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REVIEW | Exit Wounds: Irwin Winkler’s “Home of the Brave”

REVIEW | Exit Wounds: Irwin Winkler's "Home of the Brave"

At the very least, “Home of the Brave” is one for the history books: the first major fiction film about the Iraq War and its effect on those fighting it. Updating “The Best Years of Our Lives” before conflict has reached an end (if there ever is one), this too-earnest drama seeks to realistically portray returning wartime soldiers adjusting to civilian and family life and struggling to overcome physical and mental trauma. But Irwin Winkler, whose recent directorial credits include “The Net” and “De-Lovely“—you’re already cringing, aren’t you?—is no William Wyler, and “Home of the Brave” turns out to be nothing but good intentions, a film containing a sizable heart, but not much of a brain.

Indeed, if there’s anything ticking inside the film’s human-interest-story cranium, it’s been badly damaged: first-time screenwriter Mark Friedman pens grossly platitudinous dialogue, whether in paeans to the troops or antiwar talking points; actors Jessica Biel, Samuel L. Jackson, Brian Presley, and, worst of all, Curtis “50 Cent” Jackson flounder in their attempts to substantiate Hilton-thin roles; Stephen Endelman‘s sappy score adds immeasurably to the pain, acoustic guitar pluck by acoustic guitar pluck; and Winkler destroys any salvageable action with completely unacceptable amateurish direction. For instance, when Biel’s physical education teacher, a single mother who loses a hand in the film’s opening humanitarian-mission-gone-wrong scene, attempts to pick up a rolling soccer ball we receive—due to the utter contempt Winkler harbors toward the audience’s ability to make connections—a slo-mo flashback to Biel in Iraq, gracefully shooting hoops. Biel had been treated by Jackson, a doctor who lapses into alcoholism back in Spokane (from where all the National Guard characters hail), frightening his wife and alienating his antiwar teenage son; it’s the film’s best plot strand until a ridiculous Thanksgiving freak-out that culminates in a torn-off body piercing. Presley agonizes over the death of his best friend (although he owns the indignity of having to spout the “nothing makes sense anymore” line) and fails in saving conscience-ravaged 50 from a fatal PTSD-fueled hold-up, a disgustingly overdetermined scenario either racist or stupid or both.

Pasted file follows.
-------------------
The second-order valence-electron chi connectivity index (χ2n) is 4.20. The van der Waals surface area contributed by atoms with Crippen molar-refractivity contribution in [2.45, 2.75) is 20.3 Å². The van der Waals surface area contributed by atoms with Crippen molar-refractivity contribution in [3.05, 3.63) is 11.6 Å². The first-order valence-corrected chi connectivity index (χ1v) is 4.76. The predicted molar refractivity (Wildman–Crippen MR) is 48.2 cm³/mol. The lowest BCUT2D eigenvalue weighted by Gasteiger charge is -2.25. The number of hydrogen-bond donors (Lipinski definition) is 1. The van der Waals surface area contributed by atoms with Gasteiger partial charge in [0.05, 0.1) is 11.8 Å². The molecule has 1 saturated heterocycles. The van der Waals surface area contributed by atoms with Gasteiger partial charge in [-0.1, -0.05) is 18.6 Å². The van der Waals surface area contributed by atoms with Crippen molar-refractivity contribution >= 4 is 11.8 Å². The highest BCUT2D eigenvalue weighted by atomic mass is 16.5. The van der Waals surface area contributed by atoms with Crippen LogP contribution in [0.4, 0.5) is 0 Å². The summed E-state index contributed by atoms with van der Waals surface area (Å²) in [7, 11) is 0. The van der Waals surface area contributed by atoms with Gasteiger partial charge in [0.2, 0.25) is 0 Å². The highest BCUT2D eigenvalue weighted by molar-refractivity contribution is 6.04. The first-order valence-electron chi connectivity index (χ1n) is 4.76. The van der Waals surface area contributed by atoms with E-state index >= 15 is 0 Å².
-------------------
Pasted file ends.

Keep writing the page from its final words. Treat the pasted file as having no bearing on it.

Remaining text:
It’s hard to forgive that low point (especially as Winkler traces 50’s decent into violence for all of five minutes of screen time), but there’s so much more to hold against the creators of “Home of the Brave,” including having Biel unbelievably overcome her multitudinous issues just by meeting a cute, sensitive guy. Presley’s reenlistment, on the other hand, may be accurate, but it nevertheless doesn’t ring true—like the movie as a whole, trite and inept filmmaking places us at a remove just when we want to get close to these people, simplistic stand-ins for much more complex actual veterans. Frustrating, since “Home of the Brave” gets the opening salvo in what will surely be Hollywood’s ongoing therapeutic working-through of all issues Iraq, vainly parsing this country’s confusing compromise to “support the troops, not (necessarily) the war.” Those looking for a film to courageously initiate a national dialogue about the subject will have to wait—“Home of the Brave” got there first, but hasn’t revealed a thing.

[Michael Joshua Rowin is a staff writer at Reverse Shot. He also writes film reviews for L magazine, has written for the Independent, Film Comment, and runs the blog Hopeless Abandon.]

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